North Korea has replied defiantly to a new international call to dismantle any nuclear weapons-related programmes.
New six-nation talks on the nuclear issue are due to start this week
State media criticised last week's statement by the G8 nations, saying the group was trying to spark another Iraq crisis by imposing nuclear inspections.
It said North Korea would be justified in strengthening its nuclear deterrent.
A new round of six-nation talks aimed at ending the standoff over the North's nuclear ambitions is set to resume in Beijing this week.
"We cannot but wake up to all those attempts to divide and devour our country like they did Iraq," said a North Korean foreign ministry spokesman.
The G8 backed Washington's demand that Pyongyang dismantle its nuclear programme in a complete, verifiable and irreversible manner.
The North Korean spokesman said "such a demand is, mysteriously, the same thing as they sought on Iraq, and this is ultimately to make another Iraq case", in North Korea.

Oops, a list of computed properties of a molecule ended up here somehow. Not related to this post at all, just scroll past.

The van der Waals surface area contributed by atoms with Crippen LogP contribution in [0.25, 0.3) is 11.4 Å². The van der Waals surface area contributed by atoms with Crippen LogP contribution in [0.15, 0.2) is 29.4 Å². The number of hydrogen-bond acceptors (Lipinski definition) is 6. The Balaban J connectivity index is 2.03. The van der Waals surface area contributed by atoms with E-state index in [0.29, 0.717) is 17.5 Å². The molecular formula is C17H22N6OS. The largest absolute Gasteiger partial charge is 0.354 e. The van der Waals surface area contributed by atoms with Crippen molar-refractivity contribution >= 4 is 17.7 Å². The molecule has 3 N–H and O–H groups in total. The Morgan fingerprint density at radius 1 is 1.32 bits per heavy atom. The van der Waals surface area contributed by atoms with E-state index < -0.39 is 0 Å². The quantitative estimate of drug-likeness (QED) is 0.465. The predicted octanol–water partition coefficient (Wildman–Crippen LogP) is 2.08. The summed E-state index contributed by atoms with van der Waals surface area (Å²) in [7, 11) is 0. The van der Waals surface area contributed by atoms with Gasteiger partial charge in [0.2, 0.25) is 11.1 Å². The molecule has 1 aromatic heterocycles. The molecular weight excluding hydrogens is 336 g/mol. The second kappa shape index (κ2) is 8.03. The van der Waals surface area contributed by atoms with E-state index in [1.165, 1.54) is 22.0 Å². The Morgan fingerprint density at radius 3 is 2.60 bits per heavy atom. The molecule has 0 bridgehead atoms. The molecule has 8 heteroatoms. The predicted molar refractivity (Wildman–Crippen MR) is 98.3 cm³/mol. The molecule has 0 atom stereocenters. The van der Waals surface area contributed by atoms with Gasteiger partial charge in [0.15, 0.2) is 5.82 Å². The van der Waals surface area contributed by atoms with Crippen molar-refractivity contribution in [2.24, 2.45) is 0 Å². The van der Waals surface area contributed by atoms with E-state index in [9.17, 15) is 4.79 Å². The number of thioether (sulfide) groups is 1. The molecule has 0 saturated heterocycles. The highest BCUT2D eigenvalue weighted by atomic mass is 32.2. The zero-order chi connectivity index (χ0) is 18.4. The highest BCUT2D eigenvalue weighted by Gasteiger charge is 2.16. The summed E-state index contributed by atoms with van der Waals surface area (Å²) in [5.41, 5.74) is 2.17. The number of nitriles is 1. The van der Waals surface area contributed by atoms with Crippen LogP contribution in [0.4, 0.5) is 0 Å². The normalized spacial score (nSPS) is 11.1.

The G8 call "only provides [North Korea] with enough justification to increase its nuclear deterrent force for self-defence with the help of a strong catalyst" the spokesman said.
North Korea has acknowledged a plutonium programme but has denied a uranium one.
Enriched uranium can be used to fuel nuclear power stations, but if enriched further, it can also be used in weapons.
Washington wants North Korea to completely dismantle its nuclear programme, while Pyongyang has said in the past it will only do so in return for aid and security guarantees.
The two Koreas, China, Japan, Russia and the United States have met twice in Beijing - in August last year and in February - since the nuclear stand-off flared in October 2002.